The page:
Tim Duncan's 20,000th point was as restrained and nondescript as most of the other 19,999 NBA points the San Antonio Spurs forward had scored. He chased down an errant pass at the top of the key. He was open 18 feet from the basket. He took his time, set his feet, faced up and shot the ball just as the defender, Houston Rockets forward Chuck Hayes, vainly closed in. The ball cleared the front of the rim, spun hard into the back of the hoop and battered its way through the net, like a police officer breaking through a criminal's wooden door.
Duncan's face showed no emotion. He could have been holding a full house or a pair of deuces—there was no telling. Duncan has celebrated four championships. He has quietly dominated games for 13 seasons. He is known to complain about referee no-calls, but the face rarely breaks and displays what's going on inside. After he scored his 20,000th point (and 20,001st), he jogged back to defend while the crowd at the AT&T Center stood and applauded. At the first timeout the fans stood and cheered again. Duncan offered a quick wave of gratitude. Then, of course, he talked with teammates yet again about picks and rolls. He was glad to have it over with.
Has American sports ever had a player all at once so great and so unknown? When Duncan made that shot against the Rockets last Friday night, he became the fourth player in NBA history to score 20,000 points, grab 10,000 rebounds, block 2,000 shots and dish off 2,500 assists.* Now, admittedly, there isn't any special magic in that particular bouillabaisse.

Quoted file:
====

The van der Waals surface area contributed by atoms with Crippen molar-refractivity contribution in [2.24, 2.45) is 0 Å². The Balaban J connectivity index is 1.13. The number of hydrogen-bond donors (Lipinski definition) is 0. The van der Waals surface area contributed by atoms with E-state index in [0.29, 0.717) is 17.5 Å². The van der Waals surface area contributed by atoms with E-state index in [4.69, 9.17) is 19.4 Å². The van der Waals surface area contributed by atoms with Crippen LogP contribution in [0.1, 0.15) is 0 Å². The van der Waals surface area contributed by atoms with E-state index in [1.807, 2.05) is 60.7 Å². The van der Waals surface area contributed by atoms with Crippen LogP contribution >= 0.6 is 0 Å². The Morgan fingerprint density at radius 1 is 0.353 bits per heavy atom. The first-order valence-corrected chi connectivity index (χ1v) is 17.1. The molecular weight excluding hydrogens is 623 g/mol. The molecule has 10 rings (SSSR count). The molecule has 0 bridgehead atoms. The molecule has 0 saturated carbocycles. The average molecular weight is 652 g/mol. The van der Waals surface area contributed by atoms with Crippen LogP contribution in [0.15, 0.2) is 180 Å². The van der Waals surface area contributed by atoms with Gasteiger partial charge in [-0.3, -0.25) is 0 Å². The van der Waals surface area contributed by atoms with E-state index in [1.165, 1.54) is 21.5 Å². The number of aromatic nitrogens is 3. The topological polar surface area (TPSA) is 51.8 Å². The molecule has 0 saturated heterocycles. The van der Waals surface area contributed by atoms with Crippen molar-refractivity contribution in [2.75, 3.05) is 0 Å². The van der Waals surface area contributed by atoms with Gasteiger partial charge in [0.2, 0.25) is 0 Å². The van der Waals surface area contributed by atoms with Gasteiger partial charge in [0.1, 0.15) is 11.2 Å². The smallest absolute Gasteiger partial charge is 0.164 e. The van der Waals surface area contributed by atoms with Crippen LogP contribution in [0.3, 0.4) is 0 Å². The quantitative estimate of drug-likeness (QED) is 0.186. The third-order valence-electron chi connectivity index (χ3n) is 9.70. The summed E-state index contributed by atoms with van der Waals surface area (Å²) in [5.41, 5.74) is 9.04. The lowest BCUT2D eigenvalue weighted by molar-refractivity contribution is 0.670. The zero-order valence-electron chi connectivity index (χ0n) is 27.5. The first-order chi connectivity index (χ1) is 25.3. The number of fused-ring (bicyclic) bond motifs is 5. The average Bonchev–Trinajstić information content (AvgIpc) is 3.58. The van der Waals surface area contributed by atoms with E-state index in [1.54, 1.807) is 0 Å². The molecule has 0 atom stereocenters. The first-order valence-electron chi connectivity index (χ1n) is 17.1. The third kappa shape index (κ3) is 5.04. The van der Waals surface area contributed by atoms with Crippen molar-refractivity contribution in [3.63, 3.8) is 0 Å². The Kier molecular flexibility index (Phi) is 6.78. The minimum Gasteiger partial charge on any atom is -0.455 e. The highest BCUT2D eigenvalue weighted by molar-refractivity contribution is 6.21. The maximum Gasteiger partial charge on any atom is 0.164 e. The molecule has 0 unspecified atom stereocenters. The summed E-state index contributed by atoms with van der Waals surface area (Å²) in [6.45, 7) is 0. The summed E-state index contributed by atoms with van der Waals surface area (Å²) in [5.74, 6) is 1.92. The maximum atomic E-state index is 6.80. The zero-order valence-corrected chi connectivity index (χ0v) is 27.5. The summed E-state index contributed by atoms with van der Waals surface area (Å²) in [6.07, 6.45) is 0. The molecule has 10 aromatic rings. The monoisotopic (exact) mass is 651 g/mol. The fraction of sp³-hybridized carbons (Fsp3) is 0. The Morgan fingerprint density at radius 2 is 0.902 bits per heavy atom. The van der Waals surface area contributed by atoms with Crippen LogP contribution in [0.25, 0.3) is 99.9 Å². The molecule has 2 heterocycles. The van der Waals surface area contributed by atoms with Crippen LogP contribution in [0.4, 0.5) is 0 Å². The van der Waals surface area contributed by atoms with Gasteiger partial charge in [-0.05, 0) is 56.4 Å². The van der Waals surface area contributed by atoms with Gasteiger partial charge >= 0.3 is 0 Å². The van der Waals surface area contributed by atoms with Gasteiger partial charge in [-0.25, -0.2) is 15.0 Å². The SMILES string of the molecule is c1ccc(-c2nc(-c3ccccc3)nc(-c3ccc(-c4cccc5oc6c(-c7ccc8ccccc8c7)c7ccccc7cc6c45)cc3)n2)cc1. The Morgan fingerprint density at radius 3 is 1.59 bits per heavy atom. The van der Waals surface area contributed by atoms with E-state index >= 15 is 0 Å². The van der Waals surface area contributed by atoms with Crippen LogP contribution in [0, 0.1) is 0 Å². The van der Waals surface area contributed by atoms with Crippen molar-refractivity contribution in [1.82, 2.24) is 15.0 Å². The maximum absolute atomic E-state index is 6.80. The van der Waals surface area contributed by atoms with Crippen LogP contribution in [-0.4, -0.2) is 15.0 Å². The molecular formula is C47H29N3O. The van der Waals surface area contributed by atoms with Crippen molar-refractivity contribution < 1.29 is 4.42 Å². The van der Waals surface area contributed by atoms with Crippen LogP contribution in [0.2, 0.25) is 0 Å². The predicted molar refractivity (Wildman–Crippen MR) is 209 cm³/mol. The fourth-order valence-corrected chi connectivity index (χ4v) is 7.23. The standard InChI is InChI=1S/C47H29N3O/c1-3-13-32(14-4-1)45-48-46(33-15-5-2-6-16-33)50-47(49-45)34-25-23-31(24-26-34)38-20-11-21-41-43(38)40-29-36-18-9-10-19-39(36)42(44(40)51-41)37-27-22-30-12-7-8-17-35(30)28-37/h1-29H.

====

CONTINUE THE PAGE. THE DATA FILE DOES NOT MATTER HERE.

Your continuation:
*The other three on the list are Kareem Abdul-Jabbar, Hakeem Olajuwon and Shaquille O'Neal. It should be noted that Artis Gilmore also attained those totals in a career that was partly spent in the ABA. Gilmore is spectacularly underrated; he should be in the Basketball Hall of Fame.
But in a way, that odd collection of numbers might be the best way to get close to Tim Duncan's impact. Since the league's popularity jump in the mid-1980s, the biggest NBA stars have all had a can't-mistake persona. You could not help but recognize Michael Jordan's killer instinct, Magic Johnson's showtime moves, Larry Bird's grim tenacity, Shaq's brute force, the precise choreography of Stockton-to-Malone.
What do we really know, though, about Tim Duncan? We know that he's quiet, that he shuns attention, that he donates much of his time to charity. We know he likes bank shots and video games and that he lost 20 pounds this off-season to help his mobility. (He turns 34 in April.) We know he stayed at Wake Forest for four years (and got his psychology degree). And we know, from his mostly unrevealing website, SlamDuncan.com, that his mother used to repeat a nursery rhyme to him as a boy.
Good, better, best.
Never let it rest.
Until your good is better.
And your better is your best.